Join Star-Lord, Gamora, Drax, Rocket Raccoon, Groot and--wait for it--the Invincible Iron Man as they embark upon one of the most explosive and eye-opening chapters of Marvel NOW! The secrets these galactic Avengers discover will rattle Marvel readers for years to come! But while London deals with a brutal invasion by the Badoon, the fate of the Guardians may have already been decided millions of miles away! Why wait for the movie? It all starts here!

I enjoyed this! Which sounds a little flat after my gushing over Starfire above, but... I actually did?

I think I picked this up in (yet) another sale, and found it a really fun look at the characters involved. I'm mainly familiar with them through the movie, and so it was nice to see what their comics incarnations were up to. It was a little confusing, which is why I'm not recommending it, but contained solid writing and great characters and a plot that was really enjoyable overall. And Peter! I am glad Chris Pratt plays Peter in the movie, because Peter is adorable and all should love him.

...Yes! I'm not gonna recommend it, but it was definitely good and I definitely enjoyed it!

Daredevil, Vol. 14: The Devil, Inside and Out, Vol. 1

For the past few years, Matt Murdock's life has been teetering on the edge of destruction. Now, pushed beyond the limit, Matt finds himself behind the eight ball with no clear way out, the people he calls friends slowly deserting him, and Hell's Kitchen gradually slipping out of control.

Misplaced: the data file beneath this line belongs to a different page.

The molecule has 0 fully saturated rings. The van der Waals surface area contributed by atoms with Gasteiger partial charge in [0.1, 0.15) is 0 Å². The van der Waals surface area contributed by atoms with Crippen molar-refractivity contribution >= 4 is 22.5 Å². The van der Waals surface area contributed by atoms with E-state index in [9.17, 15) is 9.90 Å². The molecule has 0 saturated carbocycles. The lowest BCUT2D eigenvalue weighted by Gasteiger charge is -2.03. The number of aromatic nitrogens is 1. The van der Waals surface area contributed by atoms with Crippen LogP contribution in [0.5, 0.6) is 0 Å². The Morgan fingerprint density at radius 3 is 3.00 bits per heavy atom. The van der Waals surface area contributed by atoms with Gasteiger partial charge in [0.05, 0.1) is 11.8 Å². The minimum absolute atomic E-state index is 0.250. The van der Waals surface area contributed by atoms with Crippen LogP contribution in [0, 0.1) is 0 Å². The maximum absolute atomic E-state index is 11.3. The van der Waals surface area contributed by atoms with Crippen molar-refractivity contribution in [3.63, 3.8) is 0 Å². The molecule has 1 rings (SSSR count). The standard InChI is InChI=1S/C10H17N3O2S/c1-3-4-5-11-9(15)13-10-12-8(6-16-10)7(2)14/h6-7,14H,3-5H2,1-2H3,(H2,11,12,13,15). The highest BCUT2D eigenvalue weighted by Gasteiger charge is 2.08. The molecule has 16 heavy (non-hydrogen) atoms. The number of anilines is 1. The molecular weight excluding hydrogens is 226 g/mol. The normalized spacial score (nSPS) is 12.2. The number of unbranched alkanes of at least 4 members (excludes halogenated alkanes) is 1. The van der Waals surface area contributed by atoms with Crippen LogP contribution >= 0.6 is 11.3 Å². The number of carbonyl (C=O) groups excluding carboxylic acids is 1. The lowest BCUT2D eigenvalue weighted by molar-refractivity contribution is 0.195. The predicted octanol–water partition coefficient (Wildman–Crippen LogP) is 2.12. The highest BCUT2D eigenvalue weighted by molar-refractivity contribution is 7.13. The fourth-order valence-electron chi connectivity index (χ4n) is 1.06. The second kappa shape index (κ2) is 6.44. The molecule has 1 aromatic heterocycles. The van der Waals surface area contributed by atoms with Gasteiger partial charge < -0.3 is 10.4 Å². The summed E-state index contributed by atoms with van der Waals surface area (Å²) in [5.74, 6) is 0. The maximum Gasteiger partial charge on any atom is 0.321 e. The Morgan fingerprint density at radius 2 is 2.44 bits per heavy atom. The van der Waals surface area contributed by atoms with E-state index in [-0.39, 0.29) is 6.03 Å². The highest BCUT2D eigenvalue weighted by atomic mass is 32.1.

...Okay, so maybe the sale was a Daredevil sale in general. Alright???

This is another one that I liked, continuing the good run of books that I've had for this quarter! The characters were well written, the plot (Matt ends up in jail because everybody knows he's Daredevil despite him denying it in increasingly unconvincing ways) was compelling and there were several excellent moments in it.

My main problems with it, and the reasons I'm not recommending it, was that both the art and the tone were a little dark at times for me. Obviously you kinda have to expect this from a Daredevil comic, so it's probably more a matter of personal taste than anything else, but the art just seemed a little hard to see sometimes and a few of the ideas just didn't seem to fit very well within the story that they were telling.

So, yeah, I did like it! But, unfortunately, just not quite enough to recommend?

So, that's up to 75 books! Yay! :D But what's next? Well, as is becoming kinda a theme by this point, I'm slightly behind on writing this so I don't really know! I've got a few things lined up, including comic compilations and various books that I got at Christmas and haven't quite managed to get through as of yet. So, yeah, expect another one of these posts in a month or so. Maybe. We shall seeeeeeeee!

Hope you enjoyed! :D


( 3 comments — Leave a comment )
May. 1st, 2016 12:51 am (UTC)
YES for Batgirl: Year One and Batman: Under the Red Hood! So GOOD.

Starfire has her own series?! FINALLY.
May. 9th, 2016 10:25 am (UTC)
She does! And it's really good and gets the character really well. I'd definitely recommend it. :D
May. 1st, 2016 02:17 am (UTC)
That's quite the list :D
( 3 comments — Leave a comment )